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ACP Releases Framework to Reduce Healthcare Disparities


The ACP makes recommendations to reduce healthcare disparities and disrimination.

In an effort to mitigate healthcare disparities and discrimination, the American College of Physicians (ACP) released a framework of high-level principles and recommendations on such issues.

The organization recommends U.S. policymakers commit to understanding and addressing disparities in health and healthcare related to a person’s race, ethnicity, religion, and cultural identity “to enhance the quality and effectiveness of healthcare for all,” according to ACP’s mission. Further, ACP recommends policymakers address the interconnected contributors to health and healthcare disparities, including the role of racism, discrimination, lack of coverage and access to care, poverty, and other social drivers of health.

Josh Serchen, B.A., and the team for the Health and Public Policy Committee of the ACP believe public policy needs support efforts to acknowledge, address, and manage preconceived perceptions and implicit biases by physicians and other clinicians. They believe healthcare facilities and medical schools and their clinicians and students would benefit from being incentivized to use patient-centered and culturally appropriate methods to make the healthcare system free of discriminatory practices.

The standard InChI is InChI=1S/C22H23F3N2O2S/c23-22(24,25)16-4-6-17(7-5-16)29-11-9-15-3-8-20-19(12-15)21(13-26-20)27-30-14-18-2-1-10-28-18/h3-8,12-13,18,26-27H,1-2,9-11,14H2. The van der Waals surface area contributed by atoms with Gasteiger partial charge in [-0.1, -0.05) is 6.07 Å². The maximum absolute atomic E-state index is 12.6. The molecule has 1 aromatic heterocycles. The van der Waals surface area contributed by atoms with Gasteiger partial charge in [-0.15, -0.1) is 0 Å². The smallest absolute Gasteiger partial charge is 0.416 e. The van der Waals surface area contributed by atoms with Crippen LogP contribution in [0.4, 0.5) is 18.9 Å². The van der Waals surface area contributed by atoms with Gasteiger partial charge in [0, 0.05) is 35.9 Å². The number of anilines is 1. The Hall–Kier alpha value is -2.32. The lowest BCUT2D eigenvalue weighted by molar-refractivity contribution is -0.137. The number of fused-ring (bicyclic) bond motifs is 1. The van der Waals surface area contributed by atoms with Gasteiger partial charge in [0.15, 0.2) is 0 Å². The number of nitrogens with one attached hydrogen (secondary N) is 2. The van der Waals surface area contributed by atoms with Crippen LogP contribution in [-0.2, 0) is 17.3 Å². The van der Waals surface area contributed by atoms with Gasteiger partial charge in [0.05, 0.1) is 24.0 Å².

What’s more, a diverse and inclusive physician workforce is necessary to promote equity and understanding among clinicians and patients and to facilitate quality care. Policymakers can strengthen U.S. education to add diversity in medical education and in the physician workforce. Public policy should also strive to address the disproportionate effect on those at greatest risk because of their personal characteristics. It is important to acknowledge the long history of racism, discrimination, abuse, forced relocation, and other injustices experienced.

The team believes healthcare delivery and payment systems should support physician-led, team-based, and patient- and family-centered care that is easily accessible to those affected by discrimination and social determinants of health.

The ACP hopes the framework provides a comprehensive and interconnected set of policies to address some of the most important issues that contribute to health disparities. The framework could help to better understand the policy recommendations that make up ACP’s vision to eliminate health disparities.

The paper, “A Comprehensive Policy Framework to Understand and Address Disparities and Discrimination in Health and Health Care: A Policy Paper From the American College of Physicians,” was published online in Annals of Internal Medicine.

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